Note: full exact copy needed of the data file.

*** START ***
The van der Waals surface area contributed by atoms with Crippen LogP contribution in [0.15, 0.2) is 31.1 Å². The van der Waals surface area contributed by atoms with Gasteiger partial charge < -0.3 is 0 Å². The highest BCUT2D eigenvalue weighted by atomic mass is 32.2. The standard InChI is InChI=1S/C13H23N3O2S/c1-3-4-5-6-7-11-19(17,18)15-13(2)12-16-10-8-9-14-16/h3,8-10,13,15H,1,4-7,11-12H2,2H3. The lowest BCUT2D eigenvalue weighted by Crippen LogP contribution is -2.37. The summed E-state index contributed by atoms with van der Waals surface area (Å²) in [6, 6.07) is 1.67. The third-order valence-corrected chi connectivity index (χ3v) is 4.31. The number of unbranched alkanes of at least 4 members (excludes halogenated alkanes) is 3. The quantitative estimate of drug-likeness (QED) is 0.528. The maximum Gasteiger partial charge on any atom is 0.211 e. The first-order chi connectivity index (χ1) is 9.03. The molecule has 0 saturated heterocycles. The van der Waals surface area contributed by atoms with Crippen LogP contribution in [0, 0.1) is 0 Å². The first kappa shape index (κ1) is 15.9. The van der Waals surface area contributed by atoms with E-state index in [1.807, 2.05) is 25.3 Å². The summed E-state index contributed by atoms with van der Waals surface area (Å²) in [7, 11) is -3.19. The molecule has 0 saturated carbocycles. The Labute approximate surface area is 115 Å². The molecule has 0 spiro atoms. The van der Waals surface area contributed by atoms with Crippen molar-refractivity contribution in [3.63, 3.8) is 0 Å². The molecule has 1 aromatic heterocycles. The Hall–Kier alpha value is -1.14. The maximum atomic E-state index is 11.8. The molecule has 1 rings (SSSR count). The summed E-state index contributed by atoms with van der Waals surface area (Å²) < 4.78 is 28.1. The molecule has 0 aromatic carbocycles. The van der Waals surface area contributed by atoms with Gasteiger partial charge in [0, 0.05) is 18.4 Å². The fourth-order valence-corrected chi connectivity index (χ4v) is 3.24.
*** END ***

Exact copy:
The van der Waals surface area contributed by atoms with Crippen LogP contribution in [0.15, 0.2) is 31.1 Å². The van der Waals surface area contributed by atoms with Gasteiger partial charge < -0.3 is 0 Å². The highest BCUT2D eigenvalue weighted by atomic mass is 32.2. The standard InChI is InChI=1S/C13H23N3O2S/c1-3-4-5-6-7-11-19(17,18)15-13(2)12-16-10-8-9-14-16/h3,8-10,13,15H,1,4-7,11-12H2,2H3. The lowest BCUT2D eigenvalue weighted by Crippen LogP contribution is -2.37. The summed E-state index contributed by atoms with van der Waals surface area (Å²) in [6, 6.07) is 1.67. The third-order valence-corrected chi connectivity index (χ3v) is 4.31. The number of unbranched alkanes of at least 4 members (excludes halogenated alkanes) is 3. The quantitative estimate of drug-likeness (QED) is 0.528. The maximum Gasteiger partial charge on any atom is 0.211 e. The first-order chi connectivity index (χ1) is 9.03. The molecule has 0 saturated heterocycles. The van der Waals surface area contributed by atoms with Crippen LogP contribution in [0, 0.1) is 0 Å². The first kappa shape index (κ1) is 15.9. The van der Waals surface area contributed by atoms with E-state index in [1.807, 2.05) is 25.3 Å². The summed E-state index contributed by atoms with van der Waals surface area (Å²) in [7, 11) is -3.19. The molecule has 0 saturated carbocycles. The Labute approximate surface area is 115 Å². The molecule has 0 spiro atoms. The van der Waals surface area contributed by atoms with Crippen molar-refractivity contribution in [3.63, 3.8) is 0 Å². The molecule has 1 aromatic heterocycles. The Hall–Kier alpha value is -1.14. The maximum atomic E-state index is 11.8. The molecule has 1 rings (SSSR count). The summed E-state index contributed by atoms with van der Waals surface area (Å²) < 4.78 is 28.1. The molecule has 0 aromatic carbocycles. The van der Waals surface area contributed by atoms with Gasteiger partial charge in [0, 0.05) is 18.4 Å². The fourth-order valence-corrected chi connectivity index (χ4v) is 3.24.